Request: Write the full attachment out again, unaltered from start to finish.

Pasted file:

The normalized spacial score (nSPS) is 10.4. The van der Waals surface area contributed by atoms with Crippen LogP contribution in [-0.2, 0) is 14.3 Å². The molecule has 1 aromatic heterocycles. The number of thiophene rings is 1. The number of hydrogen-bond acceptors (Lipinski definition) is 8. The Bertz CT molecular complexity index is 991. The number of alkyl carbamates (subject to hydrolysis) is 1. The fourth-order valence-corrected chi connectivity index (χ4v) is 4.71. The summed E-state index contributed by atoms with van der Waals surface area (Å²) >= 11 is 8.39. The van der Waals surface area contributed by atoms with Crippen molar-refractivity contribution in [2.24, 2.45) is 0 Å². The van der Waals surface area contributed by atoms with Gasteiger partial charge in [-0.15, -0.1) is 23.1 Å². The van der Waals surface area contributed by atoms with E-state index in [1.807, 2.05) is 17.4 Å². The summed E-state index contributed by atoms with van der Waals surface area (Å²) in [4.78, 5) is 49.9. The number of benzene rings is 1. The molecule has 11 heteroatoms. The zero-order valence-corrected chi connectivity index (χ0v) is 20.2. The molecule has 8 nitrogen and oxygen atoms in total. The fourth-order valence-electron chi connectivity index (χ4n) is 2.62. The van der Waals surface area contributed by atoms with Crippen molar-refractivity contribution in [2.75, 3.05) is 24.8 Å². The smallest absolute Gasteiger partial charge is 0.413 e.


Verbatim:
The normalized spacial score (nSPS) is 10.4. The van der Waals surface area contributed by atoms with Crippen LogP contribution in [-0.2, 0) is 14.3 Å². The molecule has 1 aromatic heterocycles. The number of thiophene rings is 1. The number of hydrogen-bond acceptors (Lipinski definition) is 8. The Bertz CT molecular complexity index is 991. The number of alkyl carbamates (subject to hydrolysis) is 1. The fourth-order valence-corrected chi connectivity index (χ4v) is 4.71. The summed E-state index contributed by atoms with van der Waals surface area (Å²) >= 11 is 8.39. The van der Waals surface area contributed by atoms with Crippen molar-refractivity contribution in [2.24, 2.45) is 0 Å². The van der Waals surface area contributed by atoms with Gasteiger partial charge in [-0.15, -0.1) is 23.1 Å². The van der Waals surface area contributed by atoms with E-state index in [1.807, 2.05) is 17.4 Å². The summed E-state index contributed by atoms with van der Waals surface area (Å²) in [4.78, 5) is 49.9. The number of benzene rings is 1. The molecule has 11 heteroatoms. The zero-order valence-corrected chi connectivity index (χ0v) is 20.2. The molecule has 8 nitrogen and oxygen atoms in total. The fourth-order valence-electron chi connectivity index (χ4n) is 2.62. The van der Waals surface area contributed by atoms with Crippen molar-refractivity contribution in [2.75, 3.05) is 24.8 Å². The smallest absolute Gasteiger partial charge is 0.413 e.